Marriage. The single most important unit for the Mejbrat subsistence economy is the husband and wife gardening pair, so there is strong societal pressure for all adult males to be married. Polygyny is thought of as the ideal, but it occurs infrequently. The preferred husband will be someone who is both geographically and genealogically distant from the wife-giving group. The wife-giving group, usually represented by the prospective bride's elder brother, selects an appropriate spouse; and the bride-wealth—paid in cloths, meat, fish, palm wine, and physical labor in clearing swiddens, etc.—is negotiated, with most of it to be paid during the course of the Mejbrat feast cycle. Wife givers reciprocate with prestations of lesser value: taro and other garden produce, net bags, and string. Most of the cloths that make up the wife taker's prestation go to the new wife and form the nucleus of the new household's wealth.
Domestic Unit. Mejbrat wives are considered important decision makers and enjoy a high degree of respect within the marital unit for three major reasons: because a wife's gardening labor is very important; because Mejbrat hold that a woman's garden produce belongs to her; and because, with uxorilocal residence, married women live near to close, supportive kin. In the early days of marriage, a young wife will temporarily live with her husband's mother, but the couple quite soon establishes its own household in the area of the wife's father's maternal kin. When children are quite small they live with their parents, but upon attaining the age of initiation a boy will go to live for extended periods of time with his mother's brother and a girl will spend much time in the household of her father's sister. A household proper will consist, therefore, of a husband and wife, their uninitiated Children, and, often, an initiation-age niece or nephew as well.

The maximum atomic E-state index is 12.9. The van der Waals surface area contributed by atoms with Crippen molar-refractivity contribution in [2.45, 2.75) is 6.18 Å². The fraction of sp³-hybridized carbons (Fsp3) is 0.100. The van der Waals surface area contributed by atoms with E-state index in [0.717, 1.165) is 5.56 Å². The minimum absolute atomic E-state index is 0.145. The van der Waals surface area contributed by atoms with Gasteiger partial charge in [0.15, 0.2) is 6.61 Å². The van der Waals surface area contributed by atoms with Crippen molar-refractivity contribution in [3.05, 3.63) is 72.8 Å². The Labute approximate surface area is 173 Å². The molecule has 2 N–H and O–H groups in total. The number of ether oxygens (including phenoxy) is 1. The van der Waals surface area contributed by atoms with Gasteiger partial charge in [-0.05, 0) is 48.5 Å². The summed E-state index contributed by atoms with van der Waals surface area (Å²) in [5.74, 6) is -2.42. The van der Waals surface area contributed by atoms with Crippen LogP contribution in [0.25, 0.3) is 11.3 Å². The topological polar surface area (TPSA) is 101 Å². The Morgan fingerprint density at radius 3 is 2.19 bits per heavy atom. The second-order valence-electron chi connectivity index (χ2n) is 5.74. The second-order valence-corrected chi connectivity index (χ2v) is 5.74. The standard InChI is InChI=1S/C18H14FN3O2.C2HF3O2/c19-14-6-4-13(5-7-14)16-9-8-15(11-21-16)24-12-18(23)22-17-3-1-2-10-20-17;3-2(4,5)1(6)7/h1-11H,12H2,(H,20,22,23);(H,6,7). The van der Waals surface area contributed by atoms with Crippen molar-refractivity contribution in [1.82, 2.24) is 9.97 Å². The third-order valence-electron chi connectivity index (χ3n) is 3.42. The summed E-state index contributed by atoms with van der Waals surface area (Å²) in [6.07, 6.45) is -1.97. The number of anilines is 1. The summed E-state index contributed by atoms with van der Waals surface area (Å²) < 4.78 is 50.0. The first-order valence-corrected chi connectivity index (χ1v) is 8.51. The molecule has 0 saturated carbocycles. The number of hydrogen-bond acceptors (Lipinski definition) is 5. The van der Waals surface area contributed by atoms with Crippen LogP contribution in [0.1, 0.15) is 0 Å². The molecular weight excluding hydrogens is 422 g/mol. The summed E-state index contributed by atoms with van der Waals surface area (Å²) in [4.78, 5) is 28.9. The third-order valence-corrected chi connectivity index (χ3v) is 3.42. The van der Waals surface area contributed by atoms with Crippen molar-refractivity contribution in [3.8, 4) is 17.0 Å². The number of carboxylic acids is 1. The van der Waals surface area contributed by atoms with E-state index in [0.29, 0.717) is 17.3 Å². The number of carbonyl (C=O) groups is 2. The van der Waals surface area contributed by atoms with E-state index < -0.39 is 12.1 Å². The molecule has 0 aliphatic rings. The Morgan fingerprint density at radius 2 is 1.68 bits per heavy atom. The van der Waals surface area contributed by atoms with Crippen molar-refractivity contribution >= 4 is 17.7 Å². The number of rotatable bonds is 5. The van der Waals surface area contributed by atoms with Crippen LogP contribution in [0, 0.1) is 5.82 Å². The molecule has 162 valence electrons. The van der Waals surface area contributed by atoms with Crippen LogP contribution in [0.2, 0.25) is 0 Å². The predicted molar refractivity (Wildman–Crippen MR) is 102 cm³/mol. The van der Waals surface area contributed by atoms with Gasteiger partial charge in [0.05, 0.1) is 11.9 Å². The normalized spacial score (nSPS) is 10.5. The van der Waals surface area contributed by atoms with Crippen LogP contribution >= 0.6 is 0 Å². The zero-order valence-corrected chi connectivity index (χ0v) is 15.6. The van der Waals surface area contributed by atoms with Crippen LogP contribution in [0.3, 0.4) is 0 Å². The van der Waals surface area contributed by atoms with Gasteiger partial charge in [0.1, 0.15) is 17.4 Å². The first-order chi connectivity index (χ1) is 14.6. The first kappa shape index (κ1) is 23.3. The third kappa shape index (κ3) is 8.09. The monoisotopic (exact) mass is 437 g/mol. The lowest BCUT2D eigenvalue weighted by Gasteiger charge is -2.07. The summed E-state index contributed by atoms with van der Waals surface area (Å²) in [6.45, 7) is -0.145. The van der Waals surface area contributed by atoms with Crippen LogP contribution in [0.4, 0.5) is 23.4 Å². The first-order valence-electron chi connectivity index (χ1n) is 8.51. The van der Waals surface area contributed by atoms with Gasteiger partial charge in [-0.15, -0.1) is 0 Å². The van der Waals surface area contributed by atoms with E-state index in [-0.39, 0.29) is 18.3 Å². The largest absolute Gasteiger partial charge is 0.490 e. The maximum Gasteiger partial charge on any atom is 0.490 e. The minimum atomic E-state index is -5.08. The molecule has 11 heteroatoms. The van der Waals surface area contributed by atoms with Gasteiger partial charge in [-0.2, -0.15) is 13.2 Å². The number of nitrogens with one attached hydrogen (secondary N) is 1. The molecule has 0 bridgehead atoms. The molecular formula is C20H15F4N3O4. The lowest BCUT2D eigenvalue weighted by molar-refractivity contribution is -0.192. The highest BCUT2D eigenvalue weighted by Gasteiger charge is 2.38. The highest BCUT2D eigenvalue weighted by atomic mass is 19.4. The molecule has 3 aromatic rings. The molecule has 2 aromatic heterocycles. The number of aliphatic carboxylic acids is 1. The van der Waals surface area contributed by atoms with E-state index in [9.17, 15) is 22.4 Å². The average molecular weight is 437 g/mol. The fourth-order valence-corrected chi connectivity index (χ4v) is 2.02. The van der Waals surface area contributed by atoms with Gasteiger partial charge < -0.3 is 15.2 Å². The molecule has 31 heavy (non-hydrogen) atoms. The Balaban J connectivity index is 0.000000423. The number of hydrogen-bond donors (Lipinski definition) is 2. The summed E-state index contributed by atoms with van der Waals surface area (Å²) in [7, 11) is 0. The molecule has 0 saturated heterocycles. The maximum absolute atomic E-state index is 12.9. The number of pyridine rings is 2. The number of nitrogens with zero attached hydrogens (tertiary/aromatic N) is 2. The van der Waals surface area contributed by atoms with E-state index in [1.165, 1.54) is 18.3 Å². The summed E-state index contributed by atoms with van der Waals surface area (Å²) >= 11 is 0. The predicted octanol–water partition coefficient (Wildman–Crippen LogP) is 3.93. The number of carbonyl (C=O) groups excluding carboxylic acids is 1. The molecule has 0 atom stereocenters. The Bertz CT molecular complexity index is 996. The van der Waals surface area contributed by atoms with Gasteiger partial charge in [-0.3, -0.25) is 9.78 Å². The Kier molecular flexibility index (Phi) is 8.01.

Inheritance. Access to garden lands follows the maternal line through wives. Other property tends to pass from mother's brother to sister's son and from father's sister to brother's daughter. Esoteric lore is passed along the same lines as movable property, but it is taught rather than inherited.
Socialization. Young children, still living within the natal family, are cared for and disciplined by their mothers. Education in the appropriate skills and lore is the job of the mother's brother (for boys) or the father's sister (for girls). Both sexes undergo initiation under the guidance of the appropriate uncle or aunt.